Annie Tempest has been drawing Tottering-by-Gently cartoon in Country Life for 25 years. She spoke to Clive Aslet – the editor who first employed her for the magazine – on why the strip based on her family home has gone global.
Norfolk has many barns, but it’s easy to see which one Annie Tempest has chosen as her home: there’s a large white face peering from a hedge – it’s above an archway and two white hands are positioned, far apart, to either side of it, as if a ghost with long arms and no body was about to burst through. A huge sculpted head stands by the path to the front door.
This is a special year for Tottering-by-Gently, Annie’s cartoon strip, but don’t think that cartoons are all she does: she’s endlessly creative – the two acres of garden are in a constant state of reinvention and, six years ago, she discovered sculpture and has been going at it with a will.
And there’s Tottering. The editor of the day may have been hesitant to surrender part of his back page to cartoon (I know he was because, dear reader, that editor was me). Country Life had never had one before; Tottering, which parodied the life of its readers with a soft but accurate touch, seemed a bit close to the bone.
Just look at it now. It isn’t only a much-loved element of this magazine, but a phenomenon. Dickie, Daffy, Slobber and Mrs Shagpile, plus children, grandchildren and sundry horses, have become as familiar as the characters drawn by John Leech for Surtees or George Cruikshank for Dickens.
They’re on greetings cards, aprons, linen, jigsaws, teapots, Champagne, chocolate boxes – there are more than 20 licences – and, this summer, the ultimate accolade: David Austin will launch a Tottering-by-Gently rose at Chelsea Flower Show.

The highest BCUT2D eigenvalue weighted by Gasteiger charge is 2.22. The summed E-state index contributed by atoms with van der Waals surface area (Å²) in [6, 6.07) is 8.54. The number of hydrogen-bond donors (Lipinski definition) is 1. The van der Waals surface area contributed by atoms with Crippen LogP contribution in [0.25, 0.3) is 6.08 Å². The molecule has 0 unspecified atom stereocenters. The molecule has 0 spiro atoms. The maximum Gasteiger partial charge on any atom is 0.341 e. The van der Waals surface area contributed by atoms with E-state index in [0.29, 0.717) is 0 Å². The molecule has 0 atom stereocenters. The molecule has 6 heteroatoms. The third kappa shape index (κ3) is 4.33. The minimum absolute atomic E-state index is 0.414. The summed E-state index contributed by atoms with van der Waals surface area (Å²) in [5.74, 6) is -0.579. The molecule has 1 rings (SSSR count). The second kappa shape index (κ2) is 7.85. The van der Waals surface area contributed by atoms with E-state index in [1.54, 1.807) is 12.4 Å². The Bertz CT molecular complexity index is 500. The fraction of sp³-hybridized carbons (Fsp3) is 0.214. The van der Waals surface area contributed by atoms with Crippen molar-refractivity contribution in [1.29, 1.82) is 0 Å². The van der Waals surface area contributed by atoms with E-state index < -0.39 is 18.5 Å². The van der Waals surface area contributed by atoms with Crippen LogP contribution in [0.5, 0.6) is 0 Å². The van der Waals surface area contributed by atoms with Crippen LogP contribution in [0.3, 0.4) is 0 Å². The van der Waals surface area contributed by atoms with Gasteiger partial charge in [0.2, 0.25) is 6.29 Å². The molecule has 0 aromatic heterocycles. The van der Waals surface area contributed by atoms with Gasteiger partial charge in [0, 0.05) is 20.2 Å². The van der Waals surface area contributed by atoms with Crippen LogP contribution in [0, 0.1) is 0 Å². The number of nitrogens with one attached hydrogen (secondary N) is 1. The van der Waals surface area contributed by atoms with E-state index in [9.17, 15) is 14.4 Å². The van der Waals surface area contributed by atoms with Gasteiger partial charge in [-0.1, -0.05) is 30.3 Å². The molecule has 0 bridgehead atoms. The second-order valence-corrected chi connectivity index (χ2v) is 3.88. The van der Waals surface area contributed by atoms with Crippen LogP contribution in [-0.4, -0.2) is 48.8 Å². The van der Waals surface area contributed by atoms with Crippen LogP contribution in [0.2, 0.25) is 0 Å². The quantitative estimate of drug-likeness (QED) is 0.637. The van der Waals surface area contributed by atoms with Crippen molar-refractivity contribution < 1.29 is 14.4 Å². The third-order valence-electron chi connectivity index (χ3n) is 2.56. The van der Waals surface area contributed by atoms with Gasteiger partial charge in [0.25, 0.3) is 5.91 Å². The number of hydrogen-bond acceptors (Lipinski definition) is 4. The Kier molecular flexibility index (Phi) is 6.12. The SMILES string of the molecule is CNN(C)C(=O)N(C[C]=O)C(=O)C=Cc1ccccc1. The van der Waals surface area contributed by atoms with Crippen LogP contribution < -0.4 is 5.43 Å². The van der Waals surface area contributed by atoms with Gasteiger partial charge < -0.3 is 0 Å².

Nothing could be more English than the Tottering lifestyle, the background to which is a crumbling country house – she gardens, he shoots, they’re surrounded by animals – yet it’s gone global. Admirers aren’t only to be found in the Anglophone world, but in Mexico City and Beijing.
When Annie first came into my office 25 years ago, she was accompanied by her friend and neighbour Kit Hesketh-Harvey, one of the wittiest lyricists in the country, and it seemed that an ideal partnership had been born.
Kit’s place as scriptwriter was later taken by Angus James, but it wasn’t long before Annie found she was happier working alone. ‘Tottering doesn’t depend on jokes,’ she muses.
‘It’s observational. Anything too clever doesn’t work.’
Originally, fieldsports were a staple subject, as anyone would expect of the context. Over the years, however, the ground has shifted. ‘I’d be surprised if shooting features now in more than one in 10 strips,’ Annie points out.
‘They’re about the relationships between the sexes, between the generations – young people on their screens, an older generation struggling with technology, but able to surprise the youngsters with their practical wisdom.
‘These things are universal. That’s why Tottering has gone around the world.’
There are two other reasons, I think. One is Annie herself. Born in Zambia, she still has the colonial’s self-reliance, as well as an indefatigable drive. Obstacles that would defeat a less energetic person are scattered like ninepins.